Color Psychology. By David Johnson Like death and taxes, there is no escaping color.
It is ubiquitous. Yet what does it all mean? Why are people more relaxed in green rooms? Why do weightlifters do their best in blue gyms? Colors often have different meanings in various cultures. Black Black is the color of authority and power. White Brides wear white to symbolize innocence and purity. Red The most emotionally intense color, red stimulates a faster heartbeat and breathing. The most romantic color, pink, is more tranquilizing. Blue. New Research Reveals the Real Causes of Depression. By: Dr.
Mercola. Guest Depression is thought to affect about one in 10 Americans.1 In 2010, antidepressants were the second most commonly prescribed type of medication in the US,2 hinting at the severity of the problem. Contrary to popular belief, depression is not likely caused by unbalanced brain chemicals; however there are a number of other biological factors that appear to be highly significant. Chronic inflammation is one. “George Slavich, a clinical psychologist at the University of California in Los Angeles, has spent years studying depression, and has come to the conclusion that it has as much to do with the body as the mind.
Scientists have also found that your mental health can be adversely impacted by factors such as vitamin D deficiency and/or unbalanced gut flora—both of which, incidentally, play a role in keeping inflammation in check, which is really what the remedy to depression is all about. Inflammation and Depression As discussed in an article by Dr. 10 Mind-Blowing Theories That Will Change Your Perception of the World. Reality is not as obvious and simple as we like to think.
Some of the things that we accept as true at face value are notoriously wrong. Scientists and philosophers have made every effort to change our common perceptions of it. The 10 examples below will show you what I mean. Why Stress Makes It Difficult to Change a Habit. In their words: Sue Langley & The neuroscience of change - Think and Be Happy. Why do people find it so hard to change when they know it’s good for them?
Even when faced with a life-threatening situation, people tend to resist change despite knowing the repercussions. Studies reveal that when heart disease patients who had undergone traumatic bypass surgery were told if they did not adjust their lifestyle they would die, or at best undergo the life-saving procedure again, only nine percent modified their behaviour. The core of the challenge is changing behaviour – yet our brains are extremely effective in tenaciously maintaining the status quo. At the same time we wouldn’t be human if we couldn’t change. Human society is one of constant change and reinvention. Understanding how the brain works helps manage change resistance and develop strategies to maximise change potential. Comfy habits The design of the brain may predispose us to taking the easy way out. Habits, rituals, and routine are formed in the basal ganglia, part of our limbic structure. Neuroscience & Why Changing Our Habits is Hard. ~ Stephen Light.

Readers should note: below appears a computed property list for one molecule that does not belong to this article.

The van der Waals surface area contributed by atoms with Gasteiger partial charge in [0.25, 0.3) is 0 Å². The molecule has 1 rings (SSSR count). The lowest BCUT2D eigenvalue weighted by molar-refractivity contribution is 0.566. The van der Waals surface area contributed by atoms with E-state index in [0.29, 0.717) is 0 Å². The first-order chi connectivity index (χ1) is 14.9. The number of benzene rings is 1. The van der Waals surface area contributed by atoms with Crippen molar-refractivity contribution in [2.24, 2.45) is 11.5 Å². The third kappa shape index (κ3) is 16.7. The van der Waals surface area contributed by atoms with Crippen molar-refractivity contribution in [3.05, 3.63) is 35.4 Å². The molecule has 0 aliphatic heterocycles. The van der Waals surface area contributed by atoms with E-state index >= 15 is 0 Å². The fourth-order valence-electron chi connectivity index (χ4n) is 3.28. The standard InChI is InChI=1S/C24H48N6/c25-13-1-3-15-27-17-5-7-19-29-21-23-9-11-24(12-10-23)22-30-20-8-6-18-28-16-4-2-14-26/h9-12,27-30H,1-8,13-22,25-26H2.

Change is constant and will always be present in our lives.
In fact, the person you are when you start reading this article is different from the person you are after reading it—that is how quickly we change. Medical research has shown that in one year the physical makeup of your body changes 99% and only takes four years to become a completely new you. That means part of us changes every single moment. The big question is: Why is change so hard for us?
I believe it has to do with our inability to manage the emotional component of change. The field of neuroscience reveals some interesting facts about how we deal with change in our bodies and the emotional impact it has on us. As you read, I encourage you to read it through the perspective of a behavior you have struggled to change: people pleasing, getting angry and shouting at people, putting yourself down, etc. The Boy With The Incredible Brain - Extraordinary People - Documentary.
Etymology of Neuroscience Terms. List of neuroscience databases. A number of online neuroscience databases are available which provide information regarding gene expression, neurons, macroscopic brain structure, and neurological or psychiatric disorders.
While some databases contain descriptive and numerical data, others include postmortem brain sections or 3D MRI and fMRI images. A list that is regularly updated can be found at the Neuroscience Information Framework database list, which contains over 2500 databases relevant to neuroscience. Other databases See also Neuroinformatics External links References Neuroscience. Neuroscience is the scientific study of the nervous system. Traditionally, neuroscience has been seen as a branch of biology.
However, it is currently an interdisciplinary science that collaborates with other fields such as chemistry, computer science, engineering, linguistics, mathematics, medicine and allied disciplines, philosophy, physics, and psychology. It also exerts influence on other fields, such as neuroeducation and neurolaw. The term neurobiology is usually used interchangeably with the term neuroscience, although the former refers specifically to the biology of the nervous system, whereas the latter refers to the entire science of the nervous system. Because of the increasing number of scientists who study the nervous system, several prominent neuroscience organizations have been formed to provide a forum to all neuroscientists and educators.
History Neuroscience and Pyschology.